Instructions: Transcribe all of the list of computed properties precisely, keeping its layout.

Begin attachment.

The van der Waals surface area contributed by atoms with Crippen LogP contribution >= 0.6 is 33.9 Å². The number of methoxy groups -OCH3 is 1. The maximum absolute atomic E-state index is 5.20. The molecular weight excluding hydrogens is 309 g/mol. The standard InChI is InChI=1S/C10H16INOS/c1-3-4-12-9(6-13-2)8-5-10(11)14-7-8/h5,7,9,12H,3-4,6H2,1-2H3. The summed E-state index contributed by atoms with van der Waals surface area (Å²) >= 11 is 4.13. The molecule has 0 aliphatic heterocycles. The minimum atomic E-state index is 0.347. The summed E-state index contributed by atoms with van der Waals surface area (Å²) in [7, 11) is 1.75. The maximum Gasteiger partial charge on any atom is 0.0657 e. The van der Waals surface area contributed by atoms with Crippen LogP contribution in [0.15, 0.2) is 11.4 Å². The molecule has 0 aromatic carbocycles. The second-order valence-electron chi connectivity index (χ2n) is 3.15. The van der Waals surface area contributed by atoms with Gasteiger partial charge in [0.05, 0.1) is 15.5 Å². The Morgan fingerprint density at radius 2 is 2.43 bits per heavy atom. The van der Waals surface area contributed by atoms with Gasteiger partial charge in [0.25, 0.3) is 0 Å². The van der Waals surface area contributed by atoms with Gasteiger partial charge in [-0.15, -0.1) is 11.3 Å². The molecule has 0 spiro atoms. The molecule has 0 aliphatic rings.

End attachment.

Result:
The van der Waals surface area contributed by atoms with Crippen LogP contribution >= 0.6 is 33.9 Å². The number of methoxy groups -OCH3 is 1. The maximum absolute atomic E-state index is 5.20. The molecular weight excluding hydrogens is 309 g/mol. The standard InChI is InChI=1S/C10H16INOS/c1-3-4-12-9(6-13-2)8-5-10(11)14-7-8/h5,7,9,12H,3-4,6H2,1-2H3. The summed E-state index contributed by atoms with van der Waals surface area (Å²) >= 11 is 4.13. The molecule has 0 aliphatic heterocycles. The minimum atomic E-state index is 0.347. The summed E-state index contributed by atoms with van der Waals surface area (Å²) in [7, 11) is 1.75. The maximum Gasteiger partial charge on any atom is 0.0657 e. The van der Waals surface area contributed by atoms with Crippen LogP contribution in [0.15, 0.2) is 11.4 Å². The molecule has 0 aromatic carbocycles. The second-order valence-electron chi connectivity index (χ2n) is 3.15. The van der Waals surface area contributed by atoms with Gasteiger partial charge in [0.05, 0.1) is 15.5 Å². The Morgan fingerprint density at radius 2 is 2.43 bits per heavy atom. The van der Waals surface area contributed by atoms with Gasteiger partial charge in [0.25, 0.3) is 0 Å². The van der Waals surface area contributed by atoms with Gasteiger partial charge in [-0.15, -0.1) is 11.3 Å². The molecule has 0 spiro atoms. The molecule has 0 aliphatic rings.